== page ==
An Honest Liar

Mar 25, 2016

James "The Amazing" Randi is a renowned magician and escape artist, but he can’t abide charlatans. So he turned his energy to exposing psychics and con-artists with intricate investigations and hoaxes of his own. His story is the focus of a documentary by Utah filmmaker Tyler Measom. On Friday, we're rebroadcasting our conversation with Measom about Randi's crusade for truth and about how all of us, even "The Amazing" Randi himself, are susceptible to deception. (Rebroadcast)

The Immortal Irishman

Mar 23, 2016

Wednesday, journalist Timothy Egan joins us to tell the story of Irish revolutionary Thomas Francis Meagher. Egan first encountered Meagher as a statue on the Montana Capitol grounds, but tracing his life took Egan from the brutal occupation of Ireland and the famine which killed a million people, to the fields of America’s civil war and to the American frontier. We’ll talk about Meagher’s transformation from romantic to rebel to leader, and what it revels about the journey of the Irish people.

  Wednesday, Doug sits down with queer theorist Kathryn Bond Stockton. She’s Associate Vice President for Equity and Diversity at the University of Utah. Once upon a time though, she was a born-again evangelical who later earned a degree from Yale Divinity School. She says people were shocked when she came to Utah in 1987, but Stockton was ready to be a “missionary to the missionaries.” She joins us to talk about the ways she expresses her evangelical spirit today in social and economic justice.

The Witches of Salem

Feb 25, 2016

It started in the year 1692, in Salem, Massachusetts, during an exceptionally cold winter, when a minister’s daughter began to scream and convulse. Less than a year later, 19 men and women had been executed as a result of the Salem witch trials. In a new book, the writer Stacy Schiff examines what she calls America’s tiny reign of terror, which affected every rung of Salem’s Puritan society. She joins us to explore the events of 1692 and the curious ways they shaped our world today. (Rebroadcast)

Tuesday, we’re telling the story of the incredible life and work of naturalist Alexander von Humboldt. At the turn of the 19th century, Humboldt trekked across Latin America, exploring rain forests, mapping rivers, and climbing volcanoes. The journey led him to a groundbreaking vision of nature and a prediction of human-induced climate change. Doug’s guest is historian Andrea Wulf, whose new book combines biography and science to remember the man she calls the father of the environmental movement. (Rebroadcast)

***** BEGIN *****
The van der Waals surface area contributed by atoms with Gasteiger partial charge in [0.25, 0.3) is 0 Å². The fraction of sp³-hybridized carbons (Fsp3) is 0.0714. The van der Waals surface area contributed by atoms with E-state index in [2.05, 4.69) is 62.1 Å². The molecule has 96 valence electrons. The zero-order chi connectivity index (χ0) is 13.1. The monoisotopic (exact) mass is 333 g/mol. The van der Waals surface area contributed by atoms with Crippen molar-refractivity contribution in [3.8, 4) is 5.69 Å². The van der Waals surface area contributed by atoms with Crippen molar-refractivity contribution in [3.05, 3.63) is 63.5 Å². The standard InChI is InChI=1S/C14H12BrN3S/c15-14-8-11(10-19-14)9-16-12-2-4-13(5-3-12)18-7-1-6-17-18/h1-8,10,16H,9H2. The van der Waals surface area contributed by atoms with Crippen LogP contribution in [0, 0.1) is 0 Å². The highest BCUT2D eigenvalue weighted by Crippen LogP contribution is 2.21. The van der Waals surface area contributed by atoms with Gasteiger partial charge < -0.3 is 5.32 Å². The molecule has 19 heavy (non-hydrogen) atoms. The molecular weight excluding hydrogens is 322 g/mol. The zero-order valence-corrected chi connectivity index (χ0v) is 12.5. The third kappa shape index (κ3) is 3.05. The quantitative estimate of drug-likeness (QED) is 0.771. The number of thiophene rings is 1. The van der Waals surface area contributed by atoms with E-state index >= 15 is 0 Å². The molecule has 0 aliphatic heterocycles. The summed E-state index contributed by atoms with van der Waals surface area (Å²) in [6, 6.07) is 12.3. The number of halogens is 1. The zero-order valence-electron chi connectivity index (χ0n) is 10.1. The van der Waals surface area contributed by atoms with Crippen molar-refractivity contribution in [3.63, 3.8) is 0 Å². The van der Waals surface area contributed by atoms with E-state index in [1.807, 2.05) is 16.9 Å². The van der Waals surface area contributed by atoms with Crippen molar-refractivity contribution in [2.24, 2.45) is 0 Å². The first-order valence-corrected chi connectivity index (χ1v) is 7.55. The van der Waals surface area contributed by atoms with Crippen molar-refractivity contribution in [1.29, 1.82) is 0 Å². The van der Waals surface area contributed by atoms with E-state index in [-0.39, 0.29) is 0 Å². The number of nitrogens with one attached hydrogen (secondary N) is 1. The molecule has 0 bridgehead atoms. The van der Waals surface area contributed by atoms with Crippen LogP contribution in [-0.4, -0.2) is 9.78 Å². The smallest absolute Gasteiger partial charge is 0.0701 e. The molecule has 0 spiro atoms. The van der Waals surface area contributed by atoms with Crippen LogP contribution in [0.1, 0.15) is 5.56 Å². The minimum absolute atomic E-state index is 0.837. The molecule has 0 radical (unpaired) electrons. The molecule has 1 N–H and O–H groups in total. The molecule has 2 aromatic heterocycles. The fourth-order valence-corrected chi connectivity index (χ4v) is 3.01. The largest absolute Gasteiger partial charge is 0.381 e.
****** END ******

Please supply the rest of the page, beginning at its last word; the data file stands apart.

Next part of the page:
Feb 19, 2016

Friday, we're profiling a documentary film that exposes the government’s controversial domestic counterterrorism tactics. The filmmakers behind (T)ERROR were on the ground as Saeed Torres, an aging Black revolutionary turned informant, aided the FBI in an active sting operation. Torres is just one of a growing number of covert operatives in America who straddle the murky line between preventing crimes and inciting them. Director David Sutcliffe joins us to talk about his film. (Rebroadcast)

The Hour of Peril

Feb 15, 2016
Harper's Magazine, March 9, 1861

Monday, we're telling the astonishing story of a plot to kill Abraham Lincoln on the way to his first inaugural. Our guest is biographer Daniel Stashower, who says the President-elect hadn't even left Illinois when the threats started to arrive. In 1861, it was hard for Lincoln to believe that political hatred could lead to murder. Legendary detective Allan Pinkerton believed though and it was his team of operatives that raced to thwart the "Baltimore Plot." (Rebroadcast)

Saint Augustine is one of Christianity’s most influential figures, and yet his path to sainthood was wayward. For his first 30 years, Augustine studied rhetoric, Gnosticism, and philosophy, all the while indulging in lust and greed. He struggled to understand the nature and world of God. In a new book, historian Robin Lane Fox explores how Augustine's quest for knowledge and faith led him to Christianity and celibacy. Fox joins us Monday to discuss Augustine’s journey from conversion to The Confessions.

Frank Zappa wasn’t just a musician, bandleader, and self-taught composer who released more than 60 albums in less than three decades. He was also a passionate and outspoken proponent of free expression. Filmmaker Thorsten Schutte has made a new documentary that draws from Zappa’s numerous interviews and TV appearances, using the iconic musician’s own words to explore his unique career and provocative opinions. Schutte joins us Thursday as we continue our coverage of the Sundance Film Festival.

  Filmmaker Will Allen was 22 when he joined a community of people led by a man named Michel. Allen says at first he seemed elegant and smart and he promised them enlightenment. But it became clear Michel was a megalomaniac and he was soon leading by manipulation, paranoia, and abuse. As the group fell apart, Allen knew he had to find a way out of what he came to realize was a cult. Wednesday, he and former member Christopher Johnston join Doug to talk about the Sundance documentary HOLY HELL.